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Chemistry - Health - 22.02.2024
New technique can quickly detect fentanyl and other opioids
Testing method can analyze blood samples twice as quickly as other techniques University of Waterloo researchers have developed a new blood testing method that can detect potent opioids much faster than traditional approaches and potentially save lives. The method, the latest effort by Waterloo researchers and entrepreneurs to lead health innovation in Canada, can simultaneously analyze 96 blood samples that could contain opioids such as fentanyl in under three minutes - twice as quickly as other techniques.

Health - Life Sciences - 20.02.2024
Researchers are using RNA in a new approach to fight HIV
Society learned about the value of mRNA during the COVID-19 pandemic when we saw scientists and medical professionals harness its power to deliver a vaccine for the virus within a year. Now, University of Waterloo pharmacy associate professor Emmanuel Ho has developed a novel nanomedicine loaded with genetic material called small interfering RNAs (siRNA) to fight human immunodeficiency virus (HIV) using gene therapy.

Health - 20.02.2024
Energy poverty in Canada
As many as one in five Canadian households can be considered to be in energy poverty, according to researchers from McGill University. Energy poverty occurs when households cannot afford or access the levels of energy necessary to meet their daily needs, live decent lives, and maintain healthy indoor temperatures all'year round.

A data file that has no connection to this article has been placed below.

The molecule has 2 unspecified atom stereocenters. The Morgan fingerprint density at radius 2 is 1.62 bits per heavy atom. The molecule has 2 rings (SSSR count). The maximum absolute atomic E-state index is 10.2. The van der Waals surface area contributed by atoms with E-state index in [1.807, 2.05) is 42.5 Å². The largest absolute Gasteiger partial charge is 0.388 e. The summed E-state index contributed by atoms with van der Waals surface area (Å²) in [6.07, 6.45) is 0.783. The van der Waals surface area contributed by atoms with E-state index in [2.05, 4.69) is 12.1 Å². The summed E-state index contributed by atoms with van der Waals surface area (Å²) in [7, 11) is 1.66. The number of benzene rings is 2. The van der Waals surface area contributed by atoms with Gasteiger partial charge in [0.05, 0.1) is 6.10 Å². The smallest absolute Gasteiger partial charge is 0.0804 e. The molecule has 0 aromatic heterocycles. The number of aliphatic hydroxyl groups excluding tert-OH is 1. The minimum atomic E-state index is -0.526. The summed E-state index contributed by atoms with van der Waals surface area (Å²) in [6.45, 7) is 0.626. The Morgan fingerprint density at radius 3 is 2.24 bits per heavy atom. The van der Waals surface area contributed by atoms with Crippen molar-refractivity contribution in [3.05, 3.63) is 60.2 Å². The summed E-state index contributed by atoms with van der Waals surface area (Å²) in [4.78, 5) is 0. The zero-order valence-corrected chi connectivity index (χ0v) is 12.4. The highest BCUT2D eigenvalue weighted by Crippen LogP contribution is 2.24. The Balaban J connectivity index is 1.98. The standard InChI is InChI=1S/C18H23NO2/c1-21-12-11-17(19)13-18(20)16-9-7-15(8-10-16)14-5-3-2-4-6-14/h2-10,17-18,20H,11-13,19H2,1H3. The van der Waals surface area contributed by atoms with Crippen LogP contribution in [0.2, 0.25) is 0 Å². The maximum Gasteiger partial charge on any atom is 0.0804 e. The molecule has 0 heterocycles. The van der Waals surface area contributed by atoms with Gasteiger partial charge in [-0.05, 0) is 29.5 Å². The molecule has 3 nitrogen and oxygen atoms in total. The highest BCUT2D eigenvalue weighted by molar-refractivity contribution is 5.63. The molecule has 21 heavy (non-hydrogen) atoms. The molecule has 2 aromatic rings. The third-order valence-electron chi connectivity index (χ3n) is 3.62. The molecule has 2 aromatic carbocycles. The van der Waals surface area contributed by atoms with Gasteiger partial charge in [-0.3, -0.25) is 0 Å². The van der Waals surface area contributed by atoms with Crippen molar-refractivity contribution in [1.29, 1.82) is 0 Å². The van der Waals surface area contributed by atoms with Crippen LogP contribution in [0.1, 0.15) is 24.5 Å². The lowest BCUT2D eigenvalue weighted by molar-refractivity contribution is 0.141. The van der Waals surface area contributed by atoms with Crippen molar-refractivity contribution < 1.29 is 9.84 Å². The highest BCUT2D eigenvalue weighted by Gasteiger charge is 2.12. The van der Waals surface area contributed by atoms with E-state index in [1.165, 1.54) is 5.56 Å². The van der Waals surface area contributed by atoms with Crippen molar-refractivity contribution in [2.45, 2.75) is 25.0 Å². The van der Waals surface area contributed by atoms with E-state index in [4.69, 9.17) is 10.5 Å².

Life Sciences - Health - 19.02.2024
How the brain develops in unborn babies
An UdeM-led study reveals the combined effect of genetics and food availability, and points the way forward to promoting cortical growth after birth in small babies. Postdoctoral fellow Daniel Vosberg and CHU Sainte-Justine researcher and Université de Montréal medical professor Tomas Paus Credit: Véronique Lavoie, CHU Sainte-Justine A new population-based study led by CHU Sainte-Justine researcher and Université de Montréal medical professor Tomas Paus reveals the roles of maternal and fetal genes in the growth of a baby's cerebral cortex.

Health - Life Sciences - 19.02.2024
Stress is higher for women in long-term relationships
Stress is higher for women in long-term relationships
In long-time couples, women are more affected than men by the cumulative effects of stress as measured by the physiological indicator known as allostatic load, a U.S.-Canada study suggests. The chronic stress that builds up over decades in a relationship affects each member of the couple differently; in heterosexual couples, the woman is more likely to display negative physiological markers than her spouse.

Health - Sport - 16.02.2024
Can smells improve your athletic performance?
Yes, they can, says Mathieu Cournoyer, a master's student in human kinetics who's done a review of 19 studies on the topic. Did you know that the scent of peppermint can make you run faster? That a whiff of ammonia will make you do a few more push-ups than usual? Or that the fragrance of jasmine can improve your bowling score? Those and other findings were made by Mathieu Cournoyer, a master's student in UdeM's School of Kinesiology and Human Kinetics, who reviewed 19 studies on the effect of olfactory stimulation on physical activity.

Health - Life Sciences - 14.02.2024
A 'heart on a chip'
A ’heart on a chip’